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Landmark Global Warming Lawsuit Settled
Environmental groups and ‘cool cities’ force U.S. financing agencies to take action on climate
Washington DC, Feb 6 2009
A federal lawsuit that sought to force two U.S. agencies to address the global warming implications of their overseas financing activities was settled today after more than six years; the suit established important legal precedents related to global warming.
The plaintiffs alleged that Export-Import Bank of the United States and the Overseas Private Investment Corporation illegally provided more than $32 billion in financing and insurance to fossil fuel projects over 10 years without assessing whether the projects contributed to global warming or impacted the U.S. environment, as they were required to do under the National Environmental Policy Act (NEPA). Fossil fuel projects financed by the two agencies from 1990 to 2003 produced cumulative emissions that were equivalent to nearly eight percent of the world’s annual carbon dioxide emissions, or nearly one third of annual U.S. emissions in 2003.
In August 2005, a federal judge found that the U.S. cities suffering economic and other damages from climate change had standing to sue under NEPA, opening up the courthouse doors for the first time to those injured by climate change. Testimony from the case, which successfully asserted that climate change is real and caused by human activities, later informed the Mass. v EPA decision, in which the Supreme Court held that carbon dioxide and other greenhouse gases are pollutants that can be regulated under the Clean Air Act.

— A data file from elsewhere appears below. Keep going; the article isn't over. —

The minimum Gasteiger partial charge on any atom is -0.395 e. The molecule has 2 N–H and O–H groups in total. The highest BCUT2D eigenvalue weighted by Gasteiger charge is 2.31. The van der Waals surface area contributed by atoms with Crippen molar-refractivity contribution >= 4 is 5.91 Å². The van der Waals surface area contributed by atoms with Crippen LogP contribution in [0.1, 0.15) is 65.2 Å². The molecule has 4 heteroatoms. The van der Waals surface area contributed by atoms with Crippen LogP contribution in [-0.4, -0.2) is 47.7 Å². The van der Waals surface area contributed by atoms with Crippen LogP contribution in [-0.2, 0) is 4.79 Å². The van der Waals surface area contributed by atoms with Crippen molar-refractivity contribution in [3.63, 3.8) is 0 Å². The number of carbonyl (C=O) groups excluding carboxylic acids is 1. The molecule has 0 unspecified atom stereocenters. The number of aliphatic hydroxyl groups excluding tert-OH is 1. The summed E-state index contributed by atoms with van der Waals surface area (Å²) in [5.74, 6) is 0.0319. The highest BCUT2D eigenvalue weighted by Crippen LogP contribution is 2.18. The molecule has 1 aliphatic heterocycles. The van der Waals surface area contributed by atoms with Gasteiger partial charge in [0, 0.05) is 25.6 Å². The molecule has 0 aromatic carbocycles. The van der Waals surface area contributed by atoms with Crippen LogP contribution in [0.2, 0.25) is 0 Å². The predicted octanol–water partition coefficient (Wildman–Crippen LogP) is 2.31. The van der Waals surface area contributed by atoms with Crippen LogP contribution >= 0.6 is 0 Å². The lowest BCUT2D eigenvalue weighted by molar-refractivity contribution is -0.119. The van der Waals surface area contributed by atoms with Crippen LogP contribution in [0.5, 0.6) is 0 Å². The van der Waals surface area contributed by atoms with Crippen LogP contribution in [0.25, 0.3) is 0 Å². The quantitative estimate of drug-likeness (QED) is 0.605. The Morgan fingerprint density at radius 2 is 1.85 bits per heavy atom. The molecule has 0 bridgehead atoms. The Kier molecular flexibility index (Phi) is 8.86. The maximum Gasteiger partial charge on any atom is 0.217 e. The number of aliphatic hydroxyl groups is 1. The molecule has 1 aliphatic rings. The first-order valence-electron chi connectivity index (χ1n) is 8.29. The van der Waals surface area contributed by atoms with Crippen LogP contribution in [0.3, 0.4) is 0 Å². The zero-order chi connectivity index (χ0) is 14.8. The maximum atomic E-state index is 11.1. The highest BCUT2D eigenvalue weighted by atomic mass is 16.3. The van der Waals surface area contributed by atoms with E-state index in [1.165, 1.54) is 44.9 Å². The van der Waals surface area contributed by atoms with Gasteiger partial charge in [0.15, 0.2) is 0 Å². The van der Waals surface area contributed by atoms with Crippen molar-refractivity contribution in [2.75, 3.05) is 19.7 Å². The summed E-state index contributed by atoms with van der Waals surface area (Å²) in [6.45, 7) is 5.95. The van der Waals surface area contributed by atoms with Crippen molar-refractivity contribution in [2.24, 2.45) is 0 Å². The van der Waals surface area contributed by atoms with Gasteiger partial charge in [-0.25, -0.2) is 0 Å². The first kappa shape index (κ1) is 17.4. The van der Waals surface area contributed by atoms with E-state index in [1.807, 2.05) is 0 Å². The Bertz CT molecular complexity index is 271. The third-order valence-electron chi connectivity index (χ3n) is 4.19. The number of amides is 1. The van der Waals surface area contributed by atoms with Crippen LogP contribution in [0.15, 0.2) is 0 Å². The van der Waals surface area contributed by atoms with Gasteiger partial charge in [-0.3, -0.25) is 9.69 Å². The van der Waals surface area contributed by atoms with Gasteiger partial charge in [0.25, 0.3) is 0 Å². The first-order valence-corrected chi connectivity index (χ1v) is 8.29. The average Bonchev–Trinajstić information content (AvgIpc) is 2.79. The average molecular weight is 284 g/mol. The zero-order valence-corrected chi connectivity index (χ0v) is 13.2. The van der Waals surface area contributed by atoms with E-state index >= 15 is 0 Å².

Under the settlement agreed to today, the Export-Import Bank will begin taking carbon dioxide emissions into account in evaluating fossil fuel projects and create an organization-wide carbon policy. The Overseas Private Investment Corporation will establish a goal of reducing greenhouse gas emissions associated with projects by 20 percent over the next ten years. Both agencies will commit to increasing financing for renewable energy.
The settlement represents an important victory in the continuing campaign to hold both agencies accountable for their contributions to climate change. The settlement agreement was filed this morning in the U.S. District Court for the Northern District of California. The plaintiffs in the suit were represented by the law firm of Shems Dunkiel Kassel & Saunders PLLC (Burlington, Vermont) and Natural Heritage Institute (San Francisco, California).
Reactions from the plaintiffs:
“This settlement is a substantial victory for our climate. It will force federal agencies to move away from fossil fuel projects and account for the climate impacts of their lending. As President Obama said in his inaugural address, 'We can no longer consume the world’s resources without regard to effect.' The settlement agreed to today is a first step toward making Obama's vision a reality for these institutions.” — Michelle Chan, Senior Policy Analyst, Friends of the Earth
“When we launched this lawsuit in 2003, we were deep in the Bush global warming dark ages. We were able to prove that climate change harms American cities and citizens and we forced these agencies to change their behavior. Now that we have entered the brighter Obama age, Greenpeace hopes that sweeping reform of global warming policy will reach every corner of the government.” — Kert Davies, Research Director, Greenpeace